Access to safe water and sanitation has long been internationally recognised as a basic human right, essential for life. But when water becomes a marketable commodity rather than a public good, it is inevitable that human rights are undermined.

End Water Poverty has consistently highlighted the importance of accountability to achieving the human right and the Sustainable Development Goal (SDG) on water and sanitation. This raises a fundamental question: What happens to the human right to water and sanitation when a government hands accountability to a private corporation?

In September 2018, the United Nations released a groundbreaking report highlighting the detrimental effects of privatisation on human rights and the poorest in society. Philip Alston, the UN Special Rapporteur on extreme poverty and human rights criticised the World Bank, the International Monetary Fund, and the UN for aggressively promoting the widespread privatisation of basic services, and governments for undermining human rights.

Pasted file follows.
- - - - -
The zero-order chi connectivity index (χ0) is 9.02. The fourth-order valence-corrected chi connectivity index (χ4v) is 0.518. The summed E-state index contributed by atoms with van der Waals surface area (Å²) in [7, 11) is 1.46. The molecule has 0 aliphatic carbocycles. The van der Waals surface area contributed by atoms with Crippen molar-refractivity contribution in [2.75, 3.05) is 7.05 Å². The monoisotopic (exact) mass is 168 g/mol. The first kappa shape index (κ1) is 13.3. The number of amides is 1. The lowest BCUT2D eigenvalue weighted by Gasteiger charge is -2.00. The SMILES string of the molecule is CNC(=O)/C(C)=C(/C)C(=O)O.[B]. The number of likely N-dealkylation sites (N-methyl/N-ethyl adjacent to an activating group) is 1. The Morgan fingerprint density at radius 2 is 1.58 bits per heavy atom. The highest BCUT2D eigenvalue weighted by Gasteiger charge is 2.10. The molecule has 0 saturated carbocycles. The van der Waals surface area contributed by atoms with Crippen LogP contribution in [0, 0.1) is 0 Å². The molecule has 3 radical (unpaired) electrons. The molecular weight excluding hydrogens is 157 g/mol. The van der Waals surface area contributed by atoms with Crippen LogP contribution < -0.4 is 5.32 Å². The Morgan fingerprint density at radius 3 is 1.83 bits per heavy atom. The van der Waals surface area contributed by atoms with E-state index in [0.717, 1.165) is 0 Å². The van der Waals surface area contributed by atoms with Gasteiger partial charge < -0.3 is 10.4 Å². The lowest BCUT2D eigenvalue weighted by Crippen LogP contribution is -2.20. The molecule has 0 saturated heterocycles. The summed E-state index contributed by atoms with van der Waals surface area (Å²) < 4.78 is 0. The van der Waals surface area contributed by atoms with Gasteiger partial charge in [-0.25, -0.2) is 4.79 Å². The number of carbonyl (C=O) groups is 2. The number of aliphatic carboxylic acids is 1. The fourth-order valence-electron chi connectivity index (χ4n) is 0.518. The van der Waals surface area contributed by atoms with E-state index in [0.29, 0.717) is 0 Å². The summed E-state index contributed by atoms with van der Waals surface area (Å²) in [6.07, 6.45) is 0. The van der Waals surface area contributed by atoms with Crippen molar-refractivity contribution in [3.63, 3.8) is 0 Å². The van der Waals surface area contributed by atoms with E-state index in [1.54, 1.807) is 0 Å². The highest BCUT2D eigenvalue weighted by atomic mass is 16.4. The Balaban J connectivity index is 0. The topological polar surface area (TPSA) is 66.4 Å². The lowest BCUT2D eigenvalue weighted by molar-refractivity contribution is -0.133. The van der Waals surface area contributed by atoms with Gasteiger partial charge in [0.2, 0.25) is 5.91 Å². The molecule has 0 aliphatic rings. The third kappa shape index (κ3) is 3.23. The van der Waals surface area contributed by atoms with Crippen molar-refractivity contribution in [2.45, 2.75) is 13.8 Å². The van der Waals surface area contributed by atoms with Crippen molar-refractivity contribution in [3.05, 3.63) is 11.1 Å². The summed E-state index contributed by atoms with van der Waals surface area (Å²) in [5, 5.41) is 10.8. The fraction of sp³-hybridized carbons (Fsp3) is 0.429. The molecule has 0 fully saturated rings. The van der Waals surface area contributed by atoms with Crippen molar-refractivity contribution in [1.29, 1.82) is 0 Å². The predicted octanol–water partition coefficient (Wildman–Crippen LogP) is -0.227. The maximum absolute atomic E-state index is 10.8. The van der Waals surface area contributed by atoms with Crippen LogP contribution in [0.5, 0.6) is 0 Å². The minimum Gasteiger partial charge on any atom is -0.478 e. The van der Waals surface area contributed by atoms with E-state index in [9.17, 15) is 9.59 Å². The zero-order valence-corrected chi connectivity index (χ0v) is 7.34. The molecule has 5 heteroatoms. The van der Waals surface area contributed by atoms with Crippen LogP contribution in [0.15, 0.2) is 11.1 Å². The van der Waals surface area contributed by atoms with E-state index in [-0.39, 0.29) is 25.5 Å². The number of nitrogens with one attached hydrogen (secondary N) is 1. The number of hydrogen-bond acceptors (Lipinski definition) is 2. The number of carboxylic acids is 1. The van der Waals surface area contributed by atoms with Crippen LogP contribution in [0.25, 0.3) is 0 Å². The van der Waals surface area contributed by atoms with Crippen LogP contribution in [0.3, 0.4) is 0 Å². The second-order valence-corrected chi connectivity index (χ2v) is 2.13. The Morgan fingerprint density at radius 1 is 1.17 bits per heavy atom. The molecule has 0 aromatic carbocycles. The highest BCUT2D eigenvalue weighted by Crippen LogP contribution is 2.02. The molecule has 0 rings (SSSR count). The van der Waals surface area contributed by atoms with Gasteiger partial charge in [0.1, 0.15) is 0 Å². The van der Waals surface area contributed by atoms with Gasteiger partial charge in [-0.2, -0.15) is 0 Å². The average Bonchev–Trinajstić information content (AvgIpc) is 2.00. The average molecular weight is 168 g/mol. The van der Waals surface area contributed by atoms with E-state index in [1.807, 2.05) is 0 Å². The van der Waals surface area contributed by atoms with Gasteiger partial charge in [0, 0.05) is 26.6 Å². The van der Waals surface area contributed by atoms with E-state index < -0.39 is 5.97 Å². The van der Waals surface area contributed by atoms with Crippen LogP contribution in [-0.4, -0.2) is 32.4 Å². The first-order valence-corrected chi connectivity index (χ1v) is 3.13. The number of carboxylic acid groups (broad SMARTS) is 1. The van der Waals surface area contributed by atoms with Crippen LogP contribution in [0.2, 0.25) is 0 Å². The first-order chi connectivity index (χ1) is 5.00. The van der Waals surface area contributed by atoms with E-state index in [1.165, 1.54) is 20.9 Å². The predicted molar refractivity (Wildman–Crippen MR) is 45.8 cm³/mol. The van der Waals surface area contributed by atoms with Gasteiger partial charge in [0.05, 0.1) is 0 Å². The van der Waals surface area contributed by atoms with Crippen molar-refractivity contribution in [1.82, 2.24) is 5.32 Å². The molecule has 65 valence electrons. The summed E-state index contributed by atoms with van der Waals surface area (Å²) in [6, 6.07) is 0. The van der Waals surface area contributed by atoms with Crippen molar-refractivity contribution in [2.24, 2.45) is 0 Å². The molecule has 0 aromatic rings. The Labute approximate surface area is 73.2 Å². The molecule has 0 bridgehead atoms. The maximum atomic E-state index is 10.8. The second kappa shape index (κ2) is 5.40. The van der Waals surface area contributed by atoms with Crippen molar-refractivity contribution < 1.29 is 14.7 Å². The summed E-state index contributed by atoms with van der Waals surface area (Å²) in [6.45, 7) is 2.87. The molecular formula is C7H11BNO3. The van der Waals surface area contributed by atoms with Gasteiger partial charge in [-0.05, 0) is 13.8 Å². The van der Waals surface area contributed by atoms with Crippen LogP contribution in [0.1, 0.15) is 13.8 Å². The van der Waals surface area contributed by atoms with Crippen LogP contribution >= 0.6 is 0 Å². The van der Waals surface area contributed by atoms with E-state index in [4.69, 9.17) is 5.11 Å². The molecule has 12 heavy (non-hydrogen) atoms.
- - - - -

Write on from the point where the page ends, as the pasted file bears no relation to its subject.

Read more on the website of End Water Powerty

Zurich voters veto water supply privatisation

February 10, 2019

Plans by the Zurich cantonal government to allow the partial privatisation of water utilities and to give private land owners a greater say in river and lakeshore use have failed to win voters’ approval.

Official results show 54.6% of voters in canton Zurich defying recommendations by the main centre-right parties and the business community.